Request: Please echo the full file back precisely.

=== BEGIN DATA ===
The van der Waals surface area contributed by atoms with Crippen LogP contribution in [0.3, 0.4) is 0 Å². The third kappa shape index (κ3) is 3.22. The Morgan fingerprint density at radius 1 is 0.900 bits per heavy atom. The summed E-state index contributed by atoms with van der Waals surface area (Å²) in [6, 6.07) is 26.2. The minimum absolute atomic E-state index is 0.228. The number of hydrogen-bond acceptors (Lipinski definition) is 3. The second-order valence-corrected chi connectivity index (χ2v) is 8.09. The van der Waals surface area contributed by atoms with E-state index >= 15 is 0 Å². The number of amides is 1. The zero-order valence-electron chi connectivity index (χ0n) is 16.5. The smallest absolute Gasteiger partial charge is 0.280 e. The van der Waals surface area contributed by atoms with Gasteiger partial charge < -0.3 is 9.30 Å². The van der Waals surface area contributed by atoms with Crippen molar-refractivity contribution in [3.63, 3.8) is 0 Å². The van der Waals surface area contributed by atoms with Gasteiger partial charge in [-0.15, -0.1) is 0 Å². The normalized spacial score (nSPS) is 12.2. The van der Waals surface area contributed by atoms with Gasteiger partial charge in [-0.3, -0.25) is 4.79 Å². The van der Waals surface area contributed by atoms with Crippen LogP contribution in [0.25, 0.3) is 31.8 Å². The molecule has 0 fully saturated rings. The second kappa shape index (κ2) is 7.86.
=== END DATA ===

The van der Waals surface area contributed by atoms with Crippen LogP contribution in [0.3, 0.4) is 0 Å². The third kappa shape index (κ3) is 3.22. The Morgan fingerprint density at radius 1 is 0.900 bits per heavy atom. The summed E-state index contributed by atoms with van der Waals surface area (Å²) in [6, 6.07) is 26.2. The minimum absolute atomic E-state index is 0.228. The number of hydrogen-bond acceptors (Lipinski definition) is 3. The second-order valence-corrected chi connectivity index (χ2v) is 8.09. The van der Waals surface area contributed by atoms with E-state index >= 15 is 0 Å². The number of amides is 1. The zero-order valence-electron chi connectivity index (χ0n) is 16.5. The smallest absolute Gasteiger partial charge is 0.280 e. The van der Waals surface area contributed by atoms with Gasteiger partial charge < -0.3 is 9.30 Å². The van der Waals surface area contributed by atoms with Crippen molar-refractivity contribution in [3.63, 3.8) is 0 Å². The van der Waals surface area contributed by atoms with Gasteiger partial charge in [-0.15, -0.1) is 0 Å². The normalized spacial score (nSPS) is 12.2. The van der Waals surface area contributed by atoms with Gasteiger partial charge in [-0.3, -0.25) is 4.79 Å². The van der Waals surface area contributed by atoms with Crippen LogP contribution in [0.25, 0.3) is 31.8 Å². The molecule has 0 fully saturated rings. The second kappa shape index (κ2) is 7.86.